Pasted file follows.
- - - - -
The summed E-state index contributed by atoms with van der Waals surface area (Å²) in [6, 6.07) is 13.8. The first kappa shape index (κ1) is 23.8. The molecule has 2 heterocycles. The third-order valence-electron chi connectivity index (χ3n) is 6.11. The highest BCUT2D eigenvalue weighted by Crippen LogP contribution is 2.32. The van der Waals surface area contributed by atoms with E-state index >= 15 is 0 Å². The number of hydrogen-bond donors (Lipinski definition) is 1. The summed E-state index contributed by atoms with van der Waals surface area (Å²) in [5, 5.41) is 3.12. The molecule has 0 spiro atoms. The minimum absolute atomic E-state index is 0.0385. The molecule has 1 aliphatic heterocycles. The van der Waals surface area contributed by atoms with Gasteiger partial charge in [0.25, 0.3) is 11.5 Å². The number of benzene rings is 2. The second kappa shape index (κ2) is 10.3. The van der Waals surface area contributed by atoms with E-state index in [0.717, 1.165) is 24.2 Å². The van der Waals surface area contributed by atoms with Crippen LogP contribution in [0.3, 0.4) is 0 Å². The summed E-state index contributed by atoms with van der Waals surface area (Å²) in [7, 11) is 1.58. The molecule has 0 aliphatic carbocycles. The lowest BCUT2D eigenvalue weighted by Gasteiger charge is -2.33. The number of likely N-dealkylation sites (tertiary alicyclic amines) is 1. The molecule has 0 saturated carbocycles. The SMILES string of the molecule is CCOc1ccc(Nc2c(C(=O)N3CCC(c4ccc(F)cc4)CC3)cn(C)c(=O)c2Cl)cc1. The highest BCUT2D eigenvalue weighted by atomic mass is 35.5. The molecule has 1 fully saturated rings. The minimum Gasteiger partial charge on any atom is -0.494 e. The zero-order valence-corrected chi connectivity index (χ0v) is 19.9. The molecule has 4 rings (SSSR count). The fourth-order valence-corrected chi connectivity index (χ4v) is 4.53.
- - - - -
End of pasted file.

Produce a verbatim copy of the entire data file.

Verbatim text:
The summed E-state index contributed by atoms with van der Waals surface area (Å²) in [6, 6.07) is 13.8. The first kappa shape index (κ1) is 23.8. The molecule has 2 heterocycles. The third-order valence-electron chi connectivity index (χ3n) is 6.11. The highest BCUT2D eigenvalue weighted by Crippen LogP contribution is 2.32. The van der Waals surface area contributed by atoms with E-state index >= 15 is 0 Å². The number of hydrogen-bond donors (Lipinski definition) is 1. The summed E-state index contributed by atoms with van der Waals surface area (Å²) in [5, 5.41) is 3.12. The molecule has 0 spiro atoms. The minimum absolute atomic E-state index is 0.0385. The molecule has 1 aliphatic heterocycles. The van der Waals surface area contributed by atoms with Gasteiger partial charge in [0.25, 0.3) is 11.5 Å². The number of benzene rings is 2. The second kappa shape index (κ2) is 10.3. The van der Waals surface area contributed by atoms with E-state index in [0.717, 1.165) is 24.2 Å². The van der Waals surface area contributed by atoms with Crippen LogP contribution in [0.3, 0.4) is 0 Å². The summed E-state index contributed by atoms with van der Waals surface area (Å²) in [7, 11) is 1.58. The molecule has 0 aliphatic carbocycles. The lowest BCUT2D eigenvalue weighted by Gasteiger charge is -2.33. The number of likely N-dealkylation sites (tertiary alicyclic amines) is 1. The molecule has 0 saturated carbocycles. The SMILES string of the molecule is CCOc1ccc(Nc2c(C(=O)N3CCC(c4ccc(F)cc4)CC3)cn(C)c(=O)c2Cl)cc1. The highest BCUT2D eigenvalue weighted by atomic mass is 35.5. The molecule has 1 fully saturated rings. The minimum Gasteiger partial charge on any atom is -0.494 e. The zero-order valence-corrected chi connectivity index (χ0v) is 19.9. The molecule has 4 rings (SSSR count). The fourth-order valence-corrected chi connectivity index (χ4v) is 4.53.